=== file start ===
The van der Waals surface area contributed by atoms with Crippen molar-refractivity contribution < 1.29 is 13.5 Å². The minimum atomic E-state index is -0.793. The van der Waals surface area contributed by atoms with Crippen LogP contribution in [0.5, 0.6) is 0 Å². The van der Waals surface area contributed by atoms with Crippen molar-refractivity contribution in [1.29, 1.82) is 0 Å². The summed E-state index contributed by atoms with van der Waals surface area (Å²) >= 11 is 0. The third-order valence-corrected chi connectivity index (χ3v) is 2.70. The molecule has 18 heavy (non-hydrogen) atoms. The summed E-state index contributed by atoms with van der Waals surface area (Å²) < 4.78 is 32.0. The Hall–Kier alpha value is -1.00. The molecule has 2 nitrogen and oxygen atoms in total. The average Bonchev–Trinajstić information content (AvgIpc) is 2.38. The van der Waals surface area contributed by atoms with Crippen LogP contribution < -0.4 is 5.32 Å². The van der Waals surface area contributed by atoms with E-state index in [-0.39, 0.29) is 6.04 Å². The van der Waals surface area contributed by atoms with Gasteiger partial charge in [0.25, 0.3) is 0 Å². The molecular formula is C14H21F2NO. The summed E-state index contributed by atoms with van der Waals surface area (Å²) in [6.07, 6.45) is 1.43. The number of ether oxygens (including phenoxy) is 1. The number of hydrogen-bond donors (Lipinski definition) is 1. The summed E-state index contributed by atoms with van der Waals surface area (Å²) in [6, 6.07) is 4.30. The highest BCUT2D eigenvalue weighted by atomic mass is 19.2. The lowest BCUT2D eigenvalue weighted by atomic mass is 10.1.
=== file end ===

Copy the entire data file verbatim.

The van der Waals surface area contributed by atoms with Crippen molar-refractivity contribution < 1.29 is 13.5 Å². The minimum atomic E-state index is -0.793. The van der Waals surface area contributed by atoms with Crippen LogP contribution in [0.5, 0.6) is 0 Å². The van der Waals surface area contributed by atoms with Crippen molar-refractivity contribution in [1.29, 1.82) is 0 Å². The summed E-state index contributed by atoms with van der Waals surface area (Å²) >= 11 is 0. The third-order valence-corrected chi connectivity index (χ3v) is 2.70. The molecule has 18 heavy (non-hydrogen) atoms. The summed E-state index contributed by atoms with van der Waals surface area (Å²) < 4.78 is 32.0. The Hall–Kier alpha value is -1.00. The molecule has 2 nitrogen and oxygen atoms in total. The average Bonchev–Trinajstić information content (AvgIpc) is 2.38. The van der Waals surface area contributed by atoms with Crippen LogP contribution < -0.4 is 5.32 Å². The van der Waals surface area contributed by atoms with E-state index in [-0.39, 0.29) is 6.04 Å². The van der Waals surface area contributed by atoms with Gasteiger partial charge in [0.25, 0.3) is 0 Å². The molecular formula is C14H21F2NO. The summed E-state index contributed by atoms with van der Waals surface area (Å²) in [6.07, 6.45) is 1.43. The number of ether oxygens (including phenoxy) is 1. The number of hydrogen-bond donors (Lipinski definition) is 1. The summed E-state index contributed by atoms with van der Waals surface area (Å²) in [6, 6.07) is 4.30. The highest BCUT2D eigenvalue weighted by atomic mass is 19.2. The lowest BCUT2D eigenvalue weighted by atomic mass is 10.1.